no trespassing honeybees

Thursday into Friday last week found me in the clutches of yet another episode of bad insomnia regarding the current state of the world, the dim but taunting glow of my wrist watch revealed three o’clock in the morning so it was with a mixture of grogginess and some relief that I came to seemingly moments later and discovered Oliver Fern turning on the lamp by his mother’s side of the bed, Mr. Early Bird having already eaten breakfast in the doggone dark with her at the daily meeting of the exclusive Go-Getters Club. He snuggled against my body with The Original Adventures of Hank the Cowdog, one of the riveting titles he discovered on his last trip some time ago to the Little Free Library just around the corner from us (this was before we explained to him it was time to take an extended hiatus from book-borrowing because of the pandemic’s direness).
March 2020 - Evening Arboretum Stroll 18-2

Insomnia can leave one a little confused, counting the days on my fingers it gradually dawned on me Friday morning had arrived. Nervous anticipation settled in of that special claustrophobia of pandemic grocery shopping. It hasn’t really been that bad, mild jitters followed by mostly strange calm in the bread aisle commingled with other human beings not on FaceTimes or telephone calls. The store seems quieter than usual, customers and clerks alike are reserved but hurryingly polite with the exception of the guy at the meat counter who always seems annoyed with me because he has to repeat himself, there’s something wrong with my hearing aid but I’m gonna ride it out if I possibly can, until a vaccine is discovered for the virus.

This was my first time in a highly public realm for the past seven days. On the other hand, my big sister gets thrown into the fire every day, she works in retail at one of those gigantic, insufferable wholesale clubs where people run you over with their carts while they’re distracted by trampolines-in-a-box or value packs of fifty-eight turkey hot dogs. She has  been putting in extra-long hours, doing her best to maintain a sweet but firm disposition toward disgruntled customers who require detailed explanations as to why they can’t purchase five pallets of toilet paper and feminine hygiene products. The “senior citizen hours” this morning was a stampede of old crotchets and sis finally had to put her foot down at the jewelry counter with the wishy-washiest customer in history who had the audacity to openly ridicule the idea of social distancing after sis had graciously as possible pointed out jewelry doesn’t exactly fall under the category of “essential services” so if the customer could kindly make a choice sometime before next year between the seventeen different necklaces on the display case. Even more alarming to sis, there are still plenty of fools making shopping a family affair with every adult and child in tow, useless husbands mumbling through chaw right down to their sulking teenagers and drooling toddlers. At other times I’ll tremble to ponder the current nightmare taking place inside the halls of medicine, where little sis has special training in dialysis and respiratory care which means she has been looking into short-term life insurance off to the side while trying to enlist Grandma for a potential project involving the stitching of homemade face masks (this may or may not happen since Grandma’s already isolating with a squirmy five year old whose mother is said nurse). There’s far more but suffice to say I’m struggling with dissociative whiplash, feeling alternately anesthetized and shattered by the pandemic, the way those stakes or consequences are weaved so differently among our families and communities, to speak nothing of the grim, certain baseline reality of roulette we all share. Lest you think I’m Doomsday Donnie obsessed with the dark side of things, my days are mostly filled with the peculiar joy and humor of keeping things interesting and happy as possible inside of four walls for two bright, inquisitive boys….. along with the challenge of not disturbing their supermother who’s working 10 to 12 hour days behind a wood door an inch and a half thick, at the most.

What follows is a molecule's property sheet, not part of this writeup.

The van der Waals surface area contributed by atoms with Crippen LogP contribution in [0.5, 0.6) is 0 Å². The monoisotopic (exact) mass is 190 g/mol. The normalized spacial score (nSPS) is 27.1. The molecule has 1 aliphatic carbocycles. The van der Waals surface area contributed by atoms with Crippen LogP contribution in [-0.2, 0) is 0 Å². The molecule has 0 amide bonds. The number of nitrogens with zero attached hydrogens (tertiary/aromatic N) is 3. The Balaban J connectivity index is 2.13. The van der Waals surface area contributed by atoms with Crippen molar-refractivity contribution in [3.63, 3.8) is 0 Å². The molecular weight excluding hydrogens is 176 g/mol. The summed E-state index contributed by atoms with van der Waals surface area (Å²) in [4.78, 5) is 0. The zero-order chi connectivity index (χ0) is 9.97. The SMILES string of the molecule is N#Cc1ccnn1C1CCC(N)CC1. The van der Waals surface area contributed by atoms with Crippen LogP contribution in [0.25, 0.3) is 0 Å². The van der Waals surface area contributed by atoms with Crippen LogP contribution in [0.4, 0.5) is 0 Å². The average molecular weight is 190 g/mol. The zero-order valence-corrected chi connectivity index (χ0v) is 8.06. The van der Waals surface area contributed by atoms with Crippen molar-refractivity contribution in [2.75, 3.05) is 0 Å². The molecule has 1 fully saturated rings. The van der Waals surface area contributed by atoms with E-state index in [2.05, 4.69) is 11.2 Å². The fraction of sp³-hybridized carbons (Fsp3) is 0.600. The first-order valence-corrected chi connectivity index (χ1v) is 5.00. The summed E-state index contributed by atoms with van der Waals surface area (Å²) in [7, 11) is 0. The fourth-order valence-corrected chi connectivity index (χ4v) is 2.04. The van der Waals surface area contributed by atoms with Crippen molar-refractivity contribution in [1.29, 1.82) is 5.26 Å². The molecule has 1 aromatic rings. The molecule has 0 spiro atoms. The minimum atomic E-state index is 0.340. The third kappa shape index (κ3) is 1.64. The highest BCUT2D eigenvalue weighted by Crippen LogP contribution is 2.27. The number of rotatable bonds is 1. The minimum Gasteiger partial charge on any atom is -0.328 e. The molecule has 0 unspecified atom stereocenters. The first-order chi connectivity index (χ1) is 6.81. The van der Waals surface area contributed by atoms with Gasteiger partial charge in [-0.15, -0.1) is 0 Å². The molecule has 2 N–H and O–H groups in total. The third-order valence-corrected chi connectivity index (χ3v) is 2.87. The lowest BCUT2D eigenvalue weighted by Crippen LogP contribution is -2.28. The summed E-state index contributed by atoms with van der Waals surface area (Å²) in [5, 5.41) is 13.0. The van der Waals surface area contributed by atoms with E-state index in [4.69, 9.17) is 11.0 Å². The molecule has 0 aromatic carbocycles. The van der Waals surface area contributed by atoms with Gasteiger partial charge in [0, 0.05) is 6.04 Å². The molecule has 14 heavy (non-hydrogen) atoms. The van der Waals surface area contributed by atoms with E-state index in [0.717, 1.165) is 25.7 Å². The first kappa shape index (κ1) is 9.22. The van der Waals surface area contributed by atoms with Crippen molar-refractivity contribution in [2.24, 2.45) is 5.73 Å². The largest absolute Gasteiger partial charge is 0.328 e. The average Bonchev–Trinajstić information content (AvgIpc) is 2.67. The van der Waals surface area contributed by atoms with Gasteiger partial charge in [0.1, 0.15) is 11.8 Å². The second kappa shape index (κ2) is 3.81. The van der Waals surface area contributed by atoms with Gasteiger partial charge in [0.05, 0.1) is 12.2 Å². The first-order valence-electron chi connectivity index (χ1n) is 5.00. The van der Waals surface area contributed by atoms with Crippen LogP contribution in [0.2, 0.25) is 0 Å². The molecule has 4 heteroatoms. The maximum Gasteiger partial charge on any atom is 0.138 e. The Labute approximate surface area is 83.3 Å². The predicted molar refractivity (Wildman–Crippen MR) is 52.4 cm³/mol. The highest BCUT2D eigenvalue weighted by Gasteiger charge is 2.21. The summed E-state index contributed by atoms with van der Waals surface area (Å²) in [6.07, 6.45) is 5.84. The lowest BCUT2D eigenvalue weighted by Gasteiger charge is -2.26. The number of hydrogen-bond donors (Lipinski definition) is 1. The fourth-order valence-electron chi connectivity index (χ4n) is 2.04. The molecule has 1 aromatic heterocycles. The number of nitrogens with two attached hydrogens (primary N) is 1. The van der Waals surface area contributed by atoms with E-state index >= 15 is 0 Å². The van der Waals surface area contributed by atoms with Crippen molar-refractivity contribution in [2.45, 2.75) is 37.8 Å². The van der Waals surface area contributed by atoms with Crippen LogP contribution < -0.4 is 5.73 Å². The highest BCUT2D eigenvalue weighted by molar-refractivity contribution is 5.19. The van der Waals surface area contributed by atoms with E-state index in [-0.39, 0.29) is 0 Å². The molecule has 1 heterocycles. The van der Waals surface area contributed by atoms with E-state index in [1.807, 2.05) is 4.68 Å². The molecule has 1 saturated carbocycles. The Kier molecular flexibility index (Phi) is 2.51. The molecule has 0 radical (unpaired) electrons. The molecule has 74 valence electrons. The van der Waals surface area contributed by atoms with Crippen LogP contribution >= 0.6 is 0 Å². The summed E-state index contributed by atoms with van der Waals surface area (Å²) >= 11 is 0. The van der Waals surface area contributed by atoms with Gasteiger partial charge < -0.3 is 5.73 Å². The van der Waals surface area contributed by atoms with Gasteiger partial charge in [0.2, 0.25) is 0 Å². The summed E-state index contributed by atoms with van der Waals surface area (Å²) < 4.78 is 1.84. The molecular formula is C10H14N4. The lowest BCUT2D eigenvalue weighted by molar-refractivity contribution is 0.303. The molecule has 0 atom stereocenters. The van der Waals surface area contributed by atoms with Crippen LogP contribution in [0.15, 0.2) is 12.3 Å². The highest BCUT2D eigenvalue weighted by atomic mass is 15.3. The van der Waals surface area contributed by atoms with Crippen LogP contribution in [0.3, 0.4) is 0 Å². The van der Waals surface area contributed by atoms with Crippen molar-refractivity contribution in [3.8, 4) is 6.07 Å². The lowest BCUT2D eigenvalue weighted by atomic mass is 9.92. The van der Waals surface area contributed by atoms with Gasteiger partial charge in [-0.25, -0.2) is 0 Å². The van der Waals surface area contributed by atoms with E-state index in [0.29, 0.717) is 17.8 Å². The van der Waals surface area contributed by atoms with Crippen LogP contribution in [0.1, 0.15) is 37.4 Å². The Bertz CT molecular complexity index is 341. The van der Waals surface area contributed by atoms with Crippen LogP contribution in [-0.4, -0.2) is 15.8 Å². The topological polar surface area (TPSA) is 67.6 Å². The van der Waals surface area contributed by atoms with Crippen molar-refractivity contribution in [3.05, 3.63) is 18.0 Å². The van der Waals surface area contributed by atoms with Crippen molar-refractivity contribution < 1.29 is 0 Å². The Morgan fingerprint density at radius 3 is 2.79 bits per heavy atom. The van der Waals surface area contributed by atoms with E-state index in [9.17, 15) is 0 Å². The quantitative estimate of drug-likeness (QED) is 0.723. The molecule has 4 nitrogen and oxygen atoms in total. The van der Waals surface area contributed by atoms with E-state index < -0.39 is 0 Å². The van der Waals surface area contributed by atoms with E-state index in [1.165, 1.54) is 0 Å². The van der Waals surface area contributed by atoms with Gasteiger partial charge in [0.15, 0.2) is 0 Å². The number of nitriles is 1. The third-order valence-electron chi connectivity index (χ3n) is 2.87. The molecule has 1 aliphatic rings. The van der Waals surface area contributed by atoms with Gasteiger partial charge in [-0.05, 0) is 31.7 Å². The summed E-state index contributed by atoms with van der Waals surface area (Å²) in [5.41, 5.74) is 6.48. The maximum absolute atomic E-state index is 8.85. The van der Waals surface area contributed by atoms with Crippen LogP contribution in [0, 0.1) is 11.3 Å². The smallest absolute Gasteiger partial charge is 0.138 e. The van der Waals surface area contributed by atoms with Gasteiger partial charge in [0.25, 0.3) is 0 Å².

At any rate, before I went anywhere it was necessary to not shower or bathe or brush my teeth as such social niceties have the tendency to spark conversation with well-meaning strangers while I’m out-and-about which is completely unnecessary for this flea-bitten, lost-looking St. Bernard which everyone feels compelled to nervously pat on the head.  Other downsides to being the village idiot include trickier shopping than usual since half the items on the shelves are rationed, it takes time for shaggy, harmless dunderhead to figure out what counts as canned pasta. The boys stayed home, Oliver Fern has been cracking chapter books like walnuts so I let him start a feature-length film. Adam was studiously outlining talking points in preparation for a complicated webinar he was facilitating that evening for some science fiction role-playing game friends.